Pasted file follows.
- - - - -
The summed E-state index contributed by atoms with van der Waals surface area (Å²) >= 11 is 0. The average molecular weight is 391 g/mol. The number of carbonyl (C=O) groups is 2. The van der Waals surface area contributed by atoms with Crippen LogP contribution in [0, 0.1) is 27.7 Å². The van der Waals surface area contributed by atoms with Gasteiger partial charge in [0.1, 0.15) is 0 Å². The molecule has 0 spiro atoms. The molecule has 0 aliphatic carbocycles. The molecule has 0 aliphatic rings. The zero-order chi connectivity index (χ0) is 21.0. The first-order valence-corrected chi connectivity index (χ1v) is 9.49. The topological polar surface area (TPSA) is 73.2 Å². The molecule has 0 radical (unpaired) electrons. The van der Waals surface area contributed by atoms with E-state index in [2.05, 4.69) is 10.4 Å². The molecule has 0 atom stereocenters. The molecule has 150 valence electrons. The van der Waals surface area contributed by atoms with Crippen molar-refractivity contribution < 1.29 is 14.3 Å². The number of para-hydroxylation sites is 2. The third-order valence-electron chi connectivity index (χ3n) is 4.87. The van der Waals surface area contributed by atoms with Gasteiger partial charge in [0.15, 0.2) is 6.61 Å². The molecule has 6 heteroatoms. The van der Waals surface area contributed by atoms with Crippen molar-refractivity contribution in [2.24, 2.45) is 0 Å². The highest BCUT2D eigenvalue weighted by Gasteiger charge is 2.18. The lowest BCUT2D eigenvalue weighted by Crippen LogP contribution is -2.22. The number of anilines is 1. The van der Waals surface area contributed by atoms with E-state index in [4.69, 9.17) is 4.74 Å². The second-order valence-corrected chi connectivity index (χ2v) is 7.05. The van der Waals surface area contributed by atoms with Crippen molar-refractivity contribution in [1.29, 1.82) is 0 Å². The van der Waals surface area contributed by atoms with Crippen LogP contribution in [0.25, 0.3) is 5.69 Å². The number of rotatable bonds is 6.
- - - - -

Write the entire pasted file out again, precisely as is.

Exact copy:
The summed E-state index contributed by atoms with van der Waals surface area (Å²) >= 11 is 0. The average molecular weight is 391 g/mol. The number of carbonyl (C=O) groups is 2. The van der Waals surface area contributed by atoms with Crippen LogP contribution in [0, 0.1) is 27.7 Å². The van der Waals surface area contributed by atoms with Gasteiger partial charge in [0.1, 0.15) is 0 Å². The molecule has 0 spiro atoms. The molecule has 0 aliphatic carbocycles. The molecule has 0 aliphatic rings. The zero-order chi connectivity index (χ0) is 21.0. The first-order valence-corrected chi connectivity index (χ1v) is 9.49. The topological polar surface area (TPSA) is 73.2 Å². The molecule has 0 radical (unpaired) electrons. The van der Waals surface area contributed by atoms with E-state index in [2.05, 4.69) is 10.4 Å². The molecule has 0 atom stereocenters. The molecule has 150 valence electrons. The van der Waals surface area contributed by atoms with Crippen molar-refractivity contribution < 1.29 is 14.3 Å². The number of para-hydroxylation sites is 2. The third-order valence-electron chi connectivity index (χ3n) is 4.87. The van der Waals surface area contributed by atoms with Gasteiger partial charge in [0.15, 0.2) is 6.61 Å². The molecule has 6 heteroatoms. The van der Waals surface area contributed by atoms with Crippen molar-refractivity contribution in [2.24, 2.45) is 0 Å². The highest BCUT2D eigenvalue weighted by Gasteiger charge is 2.18. The lowest BCUT2D eigenvalue weighted by Crippen LogP contribution is -2.22. The number of anilines is 1. The van der Waals surface area contributed by atoms with E-state index in [4.69, 9.17) is 4.74 Å². The second-order valence-corrected chi connectivity index (χ2v) is 7.05. The van der Waals surface area contributed by atoms with Crippen molar-refractivity contribution in [1.29, 1.82) is 0 Å². The van der Waals surface area contributed by atoms with Crippen LogP contribution in [0.25, 0.3) is 5.69 Å². The number of rotatable bonds is 6.